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Forgiveness: Kick in the Tush Club: How Much Dead Weight Are You Carrying?

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Recently, my husband and I visited with my father's brother, Uncle Sy. Uncle Sy is in his late eighties, and he is one very cool cat. He listens to jazz, wears a red pocket square, and he serves a mean Bloody Mary.

Halfway through the 2nd round of said mind-altering heavily vodka'ed beverages, Uncle Sy began to wax poetically about his childhood. He shared one enchanting tale after the next, peppered with family photos and memorabilia. But, as all good things must come to an end, so did the happy feelings induced by these stories.

Uncle Sy's cadence, tone and mood turned ugly. No longer joyful and smiling, anger began to surface.

And then Uncle Sy bitterly told us that when he and my father were boys, ages 11 and 13 respectively, a rather extravagant birthday party had been thrown for my father, but there was no party for poor Uncle Sy. Not then, or ever. No simple party, no extravagant celebration. Nada. Zilch. Zero.

Both my husband and I were taken aback. "But Uncle Sy," I said rather incredulously, "that was close to 75 years ago." He stood his ground; further justifying and reiterating his grievance.

Seeing clearly that there was no talking him out of it, I met him on his turf and sweetly said, "Uncle Sy, you win!"

"Really?" he asked, "I win?"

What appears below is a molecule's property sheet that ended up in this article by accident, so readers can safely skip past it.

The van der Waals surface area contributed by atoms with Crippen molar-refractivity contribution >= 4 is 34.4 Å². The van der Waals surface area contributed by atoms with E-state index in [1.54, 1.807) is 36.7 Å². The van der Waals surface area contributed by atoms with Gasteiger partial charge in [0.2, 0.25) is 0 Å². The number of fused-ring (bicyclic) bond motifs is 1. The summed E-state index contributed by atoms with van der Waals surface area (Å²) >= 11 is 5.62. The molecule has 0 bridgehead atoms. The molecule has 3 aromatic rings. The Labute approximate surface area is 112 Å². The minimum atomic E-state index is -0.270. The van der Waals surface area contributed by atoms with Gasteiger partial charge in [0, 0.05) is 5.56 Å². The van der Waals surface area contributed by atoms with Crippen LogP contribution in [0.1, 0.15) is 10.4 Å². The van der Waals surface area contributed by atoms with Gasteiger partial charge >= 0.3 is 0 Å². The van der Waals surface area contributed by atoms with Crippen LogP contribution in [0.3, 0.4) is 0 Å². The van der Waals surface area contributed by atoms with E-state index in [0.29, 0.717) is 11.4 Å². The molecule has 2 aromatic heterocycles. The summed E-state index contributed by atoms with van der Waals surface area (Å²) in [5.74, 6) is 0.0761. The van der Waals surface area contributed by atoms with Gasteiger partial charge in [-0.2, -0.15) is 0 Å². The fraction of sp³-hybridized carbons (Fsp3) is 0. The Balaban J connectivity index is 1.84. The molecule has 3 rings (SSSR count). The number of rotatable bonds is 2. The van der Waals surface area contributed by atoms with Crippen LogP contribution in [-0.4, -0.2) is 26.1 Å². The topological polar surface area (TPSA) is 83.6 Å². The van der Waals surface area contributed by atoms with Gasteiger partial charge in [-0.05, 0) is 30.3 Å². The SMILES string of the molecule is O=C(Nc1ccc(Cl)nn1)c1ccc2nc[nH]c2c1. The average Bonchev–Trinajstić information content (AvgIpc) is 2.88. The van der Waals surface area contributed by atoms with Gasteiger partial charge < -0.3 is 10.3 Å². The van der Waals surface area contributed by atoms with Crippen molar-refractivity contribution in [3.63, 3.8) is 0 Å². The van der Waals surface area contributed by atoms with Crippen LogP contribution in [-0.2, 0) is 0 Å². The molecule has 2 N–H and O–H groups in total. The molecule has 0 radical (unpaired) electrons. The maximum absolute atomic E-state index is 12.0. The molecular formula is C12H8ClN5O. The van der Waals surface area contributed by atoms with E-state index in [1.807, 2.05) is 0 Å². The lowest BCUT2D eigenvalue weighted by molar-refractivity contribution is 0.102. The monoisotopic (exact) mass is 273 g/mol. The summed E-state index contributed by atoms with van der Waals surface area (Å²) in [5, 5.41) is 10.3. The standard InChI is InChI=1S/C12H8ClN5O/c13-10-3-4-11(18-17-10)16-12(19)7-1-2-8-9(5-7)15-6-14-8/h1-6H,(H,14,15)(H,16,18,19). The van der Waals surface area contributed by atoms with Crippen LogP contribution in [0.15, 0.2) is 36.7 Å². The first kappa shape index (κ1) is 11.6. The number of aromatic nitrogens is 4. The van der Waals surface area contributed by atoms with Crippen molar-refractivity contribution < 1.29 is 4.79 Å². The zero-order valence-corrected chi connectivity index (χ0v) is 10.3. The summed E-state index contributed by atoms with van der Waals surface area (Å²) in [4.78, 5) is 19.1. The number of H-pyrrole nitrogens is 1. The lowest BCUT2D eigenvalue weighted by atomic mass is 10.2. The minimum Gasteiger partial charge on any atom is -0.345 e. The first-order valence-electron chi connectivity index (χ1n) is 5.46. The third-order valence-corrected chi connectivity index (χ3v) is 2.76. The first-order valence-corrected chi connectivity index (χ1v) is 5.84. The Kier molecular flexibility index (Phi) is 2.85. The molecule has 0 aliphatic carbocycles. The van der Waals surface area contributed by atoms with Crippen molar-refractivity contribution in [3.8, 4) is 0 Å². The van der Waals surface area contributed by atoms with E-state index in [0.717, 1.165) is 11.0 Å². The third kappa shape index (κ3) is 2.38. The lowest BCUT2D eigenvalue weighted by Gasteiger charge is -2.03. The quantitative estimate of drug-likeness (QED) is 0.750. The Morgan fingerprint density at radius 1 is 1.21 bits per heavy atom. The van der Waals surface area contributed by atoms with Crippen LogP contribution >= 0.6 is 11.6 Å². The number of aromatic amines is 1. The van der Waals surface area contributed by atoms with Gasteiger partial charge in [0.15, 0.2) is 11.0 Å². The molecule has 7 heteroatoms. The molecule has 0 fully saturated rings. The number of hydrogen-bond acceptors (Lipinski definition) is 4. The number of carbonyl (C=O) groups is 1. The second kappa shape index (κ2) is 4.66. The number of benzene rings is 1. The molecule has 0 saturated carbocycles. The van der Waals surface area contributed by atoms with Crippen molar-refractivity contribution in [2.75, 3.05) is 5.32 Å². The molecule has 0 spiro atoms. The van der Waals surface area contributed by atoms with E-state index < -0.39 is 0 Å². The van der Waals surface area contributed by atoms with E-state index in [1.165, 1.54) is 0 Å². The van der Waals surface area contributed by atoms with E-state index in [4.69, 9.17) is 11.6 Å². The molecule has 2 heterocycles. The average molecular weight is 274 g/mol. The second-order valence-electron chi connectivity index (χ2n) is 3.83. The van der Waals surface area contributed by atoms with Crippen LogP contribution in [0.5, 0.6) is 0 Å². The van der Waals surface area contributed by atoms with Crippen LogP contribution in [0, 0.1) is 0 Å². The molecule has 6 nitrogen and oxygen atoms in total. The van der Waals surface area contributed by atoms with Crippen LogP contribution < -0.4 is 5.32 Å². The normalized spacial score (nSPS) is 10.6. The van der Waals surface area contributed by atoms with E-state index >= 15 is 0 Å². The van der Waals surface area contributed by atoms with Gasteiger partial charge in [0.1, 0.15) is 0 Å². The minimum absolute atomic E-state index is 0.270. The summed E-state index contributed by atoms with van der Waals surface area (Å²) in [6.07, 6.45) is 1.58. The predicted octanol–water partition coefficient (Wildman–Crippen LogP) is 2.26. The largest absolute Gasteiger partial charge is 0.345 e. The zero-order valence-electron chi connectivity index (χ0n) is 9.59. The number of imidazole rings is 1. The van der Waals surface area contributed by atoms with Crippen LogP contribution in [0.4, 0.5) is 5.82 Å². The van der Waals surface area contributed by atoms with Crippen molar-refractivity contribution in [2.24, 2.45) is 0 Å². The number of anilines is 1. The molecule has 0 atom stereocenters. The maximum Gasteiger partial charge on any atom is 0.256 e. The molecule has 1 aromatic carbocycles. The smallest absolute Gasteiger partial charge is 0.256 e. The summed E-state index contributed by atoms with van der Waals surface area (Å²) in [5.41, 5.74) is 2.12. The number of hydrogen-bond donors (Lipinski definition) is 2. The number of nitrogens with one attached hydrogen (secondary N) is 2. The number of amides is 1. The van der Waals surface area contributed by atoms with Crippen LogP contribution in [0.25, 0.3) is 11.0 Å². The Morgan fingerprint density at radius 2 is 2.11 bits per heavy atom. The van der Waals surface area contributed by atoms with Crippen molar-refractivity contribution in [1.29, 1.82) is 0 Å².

"Yes, you win. Daddy is dead and you're not. So you win."

Uncle Sy was elated. He'd won!

Dead Weight: Yours, Mine and Ours
Serendipitously, after I'd returned from our visit with Uncle Sy, I read about a teacher who asked her students to bring a clear plastic bag and a sack of potatoes to class. For every person the student refused to forgive, they were told to write the person's name and date of upset on a potato and put it in their plastic bag. Their bag began to fill up quite quickly. The moral of the story was that they were lugging around some pretty hefty amounts of anger that was clogging their spiritual development, big time. I call it dead weight.

Imagine if we did the same? What if we wrote down every upset and anger we experienced and lugged it around with us all day? We would undoubtedly all carry a heavy bag that would weigh us down and rob us of energy, focus and determination.

How much "dead weight" are you carrying around with you? How many years does it take to let go of hurt, frustration and anger? Does someone have to die before we let it go?

Your thoughts, please!!!

Spread the word ... NOT the icing!
Janice
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